Action from the 2013 CONCACAF Gold Cup final between Panama (red jersey) and the United States at Soldier Field in Chicago. (Photo: Mexsport)
PHILADELPHIA -- Having its dreams of reaching the last World Cup squelched at the 11th hour in 2013, Panama begins preparing for the road to Russia 2018 with the CONCACAF Gold Cup this summer.
Head coach Hernan Dario Gomez, who took the managerial reins more than a year ago, believes his players have gotten over the disappointment of failing to reach Brazil 2014.
"I'm sure there's other players with experience who have the capacity that allows them to believe in themselves and they continue to work with a lot of professionalism," said the Colombian. "We come here with the hope that we can give it our all in this tournament. The dream is to make it to the next World Cup."
Before the Panamanians commence that journey, they will participate in the Gold Cup, facing Group A opponents Haiti (July 7 in Frisco, Texas), the winner of a playoff between Honduras and French Guiana (July 10 in Foxborough, Massachusetts) and the defending champion United States (July 13 in Kansas City, Kansas).
Gomez realizes the group could be tricky to navigate.
"Football has become very even-handed," he said. "It's very hard to pick favorites now."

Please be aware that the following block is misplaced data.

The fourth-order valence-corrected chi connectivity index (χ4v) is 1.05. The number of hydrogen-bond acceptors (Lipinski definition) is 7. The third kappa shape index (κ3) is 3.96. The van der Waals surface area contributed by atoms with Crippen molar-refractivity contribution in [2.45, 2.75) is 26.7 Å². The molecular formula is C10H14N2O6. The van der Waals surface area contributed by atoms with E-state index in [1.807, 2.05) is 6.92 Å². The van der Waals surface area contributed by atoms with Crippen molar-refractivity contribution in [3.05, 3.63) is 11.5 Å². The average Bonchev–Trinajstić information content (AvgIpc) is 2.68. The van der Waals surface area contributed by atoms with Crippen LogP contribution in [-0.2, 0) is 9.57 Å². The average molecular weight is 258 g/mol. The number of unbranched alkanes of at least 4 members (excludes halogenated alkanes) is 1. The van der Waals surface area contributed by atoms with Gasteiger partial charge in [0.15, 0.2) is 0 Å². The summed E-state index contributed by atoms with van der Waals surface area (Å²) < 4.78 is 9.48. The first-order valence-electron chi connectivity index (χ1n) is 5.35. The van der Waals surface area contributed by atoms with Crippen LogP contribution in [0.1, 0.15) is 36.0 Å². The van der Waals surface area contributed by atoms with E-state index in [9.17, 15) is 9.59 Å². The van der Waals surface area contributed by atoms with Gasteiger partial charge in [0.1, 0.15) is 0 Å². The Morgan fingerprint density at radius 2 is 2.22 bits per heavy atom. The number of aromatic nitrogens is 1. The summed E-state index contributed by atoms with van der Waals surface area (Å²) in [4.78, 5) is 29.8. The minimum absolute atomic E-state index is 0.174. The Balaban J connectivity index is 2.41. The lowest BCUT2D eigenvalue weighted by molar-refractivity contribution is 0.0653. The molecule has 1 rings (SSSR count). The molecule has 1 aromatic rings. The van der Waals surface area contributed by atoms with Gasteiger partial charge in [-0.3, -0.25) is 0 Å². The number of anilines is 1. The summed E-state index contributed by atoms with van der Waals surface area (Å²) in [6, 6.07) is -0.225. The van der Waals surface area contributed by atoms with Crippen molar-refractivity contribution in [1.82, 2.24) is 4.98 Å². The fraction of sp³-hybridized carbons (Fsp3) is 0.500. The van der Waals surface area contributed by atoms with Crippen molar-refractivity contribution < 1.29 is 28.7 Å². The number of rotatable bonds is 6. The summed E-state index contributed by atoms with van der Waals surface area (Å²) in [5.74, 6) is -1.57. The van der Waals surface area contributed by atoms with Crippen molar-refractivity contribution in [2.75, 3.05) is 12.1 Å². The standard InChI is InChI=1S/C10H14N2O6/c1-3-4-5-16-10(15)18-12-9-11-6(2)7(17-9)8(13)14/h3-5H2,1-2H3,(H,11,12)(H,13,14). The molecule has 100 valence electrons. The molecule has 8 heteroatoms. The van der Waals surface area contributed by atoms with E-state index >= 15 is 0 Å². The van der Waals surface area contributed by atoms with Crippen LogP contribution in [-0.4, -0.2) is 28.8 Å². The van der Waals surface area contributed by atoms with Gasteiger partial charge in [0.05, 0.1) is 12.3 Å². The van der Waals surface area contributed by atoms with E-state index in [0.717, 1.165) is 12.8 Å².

The Canaleros fell 1-0 to the USA in the 2013 final, but are the only team to beat the Americans in group play, manufacturing a memorable 2-1 win in Tampa, Florida in 2011.
"It actually motivates us," Gomez stressed. “And now with that half ticket available and a chance to play the United States, we're now more motivated."
Gomez was talking about the fact that if a team other than the U.S. wins this Gold Cup, it will play the Americans in a playoff for the right to represent CONCACAF at the 2017 FIFA Confederations Cup.
"Panama has good players who have good experience," the 59-year-old continued. "Now they're even playing here in the league in the United States. When we play games against teams like Mexico, it's always very even. We're just a step away from doing big things."
Those big things include reaching the World Cup.
"It's a dream," Gomez finished. "It would change a lot of things, even the lives in Panama socially. That would be the maximum. We would change everything to go to the World Cup."